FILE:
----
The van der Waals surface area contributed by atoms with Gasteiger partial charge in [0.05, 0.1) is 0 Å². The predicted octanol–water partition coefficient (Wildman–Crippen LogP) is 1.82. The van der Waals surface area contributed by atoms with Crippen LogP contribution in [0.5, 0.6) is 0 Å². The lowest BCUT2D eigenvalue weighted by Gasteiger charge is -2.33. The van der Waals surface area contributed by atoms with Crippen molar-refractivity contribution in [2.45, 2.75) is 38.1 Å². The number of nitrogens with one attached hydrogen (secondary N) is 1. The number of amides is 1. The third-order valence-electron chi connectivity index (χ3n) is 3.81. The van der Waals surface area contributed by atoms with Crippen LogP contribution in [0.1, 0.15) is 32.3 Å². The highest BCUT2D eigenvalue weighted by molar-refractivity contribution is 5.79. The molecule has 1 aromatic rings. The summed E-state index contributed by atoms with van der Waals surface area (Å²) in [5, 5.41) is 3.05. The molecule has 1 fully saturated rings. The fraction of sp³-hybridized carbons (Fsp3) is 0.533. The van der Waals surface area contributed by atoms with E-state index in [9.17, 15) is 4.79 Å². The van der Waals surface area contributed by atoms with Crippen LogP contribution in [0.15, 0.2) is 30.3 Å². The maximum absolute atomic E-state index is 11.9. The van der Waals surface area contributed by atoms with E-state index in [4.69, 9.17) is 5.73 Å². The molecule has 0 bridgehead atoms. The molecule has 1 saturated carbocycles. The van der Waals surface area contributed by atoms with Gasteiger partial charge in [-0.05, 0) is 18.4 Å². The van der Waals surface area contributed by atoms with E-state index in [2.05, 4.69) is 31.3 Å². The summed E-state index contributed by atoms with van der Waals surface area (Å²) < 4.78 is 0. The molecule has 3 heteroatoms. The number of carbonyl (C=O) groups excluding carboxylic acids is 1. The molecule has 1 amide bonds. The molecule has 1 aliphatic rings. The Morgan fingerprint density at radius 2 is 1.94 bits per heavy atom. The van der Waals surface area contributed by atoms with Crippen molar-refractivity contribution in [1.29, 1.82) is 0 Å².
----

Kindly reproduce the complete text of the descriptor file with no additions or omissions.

The van der Waals surface area contributed by atoms with Gasteiger partial charge in [0.05, 0.1) is 0 Å². The predicted octanol–water partition coefficient (Wildman–Crippen LogP) is 1.82. The van der Waals surface area contributed by atoms with Crippen LogP contribution in [0.5, 0.6) is 0 Å². The lowest BCUT2D eigenvalue weighted by Gasteiger charge is -2.33. The van der Waals surface area contributed by atoms with Crippen molar-refractivity contribution in [2.45, 2.75) is 38.1 Å². The number of nitrogens with one attached hydrogen (secondary N) is 1. The number of amides is 1. The third-order valence-electron chi connectivity index (χ3n) is 3.81. The van der Waals surface area contributed by atoms with Crippen LogP contribution in [0.1, 0.15) is 32.3 Å². The highest BCUT2D eigenvalue weighted by molar-refractivity contribution is 5.79. The molecule has 1 aromatic rings. The summed E-state index contributed by atoms with van der Waals surface area (Å²) in [5, 5.41) is 3.05. The molecule has 1 fully saturated rings. The fraction of sp³-hybridized carbons (Fsp3) is 0.533. The van der Waals surface area contributed by atoms with E-state index in [9.17, 15) is 4.79 Å². The van der Waals surface area contributed by atoms with Crippen LogP contribution in [0.15, 0.2) is 30.3 Å². The maximum absolute atomic E-state index is 11.9. The van der Waals surface area contributed by atoms with E-state index in [4.69, 9.17) is 5.73 Å². The molecule has 0 bridgehead atoms. The molecule has 1 saturated carbocycles. The van der Waals surface area contributed by atoms with Gasteiger partial charge in [-0.05, 0) is 18.4 Å². The van der Waals surface area contributed by atoms with E-state index in [2.05, 4.69) is 31.3 Å². The summed E-state index contributed by atoms with van der Waals surface area (Å²) < 4.78 is 0. The molecule has 3 heteroatoms. The number of carbonyl (C=O) groups excluding carboxylic acids is 1. The molecule has 1 amide bonds. The molecule has 1 aliphatic rings. The Morgan fingerprint density at radius 2 is 1.94 bits per heavy atom. The van der Waals surface area contributed by atoms with Crippen molar-refractivity contribution in [1.29, 1.82) is 0 Å².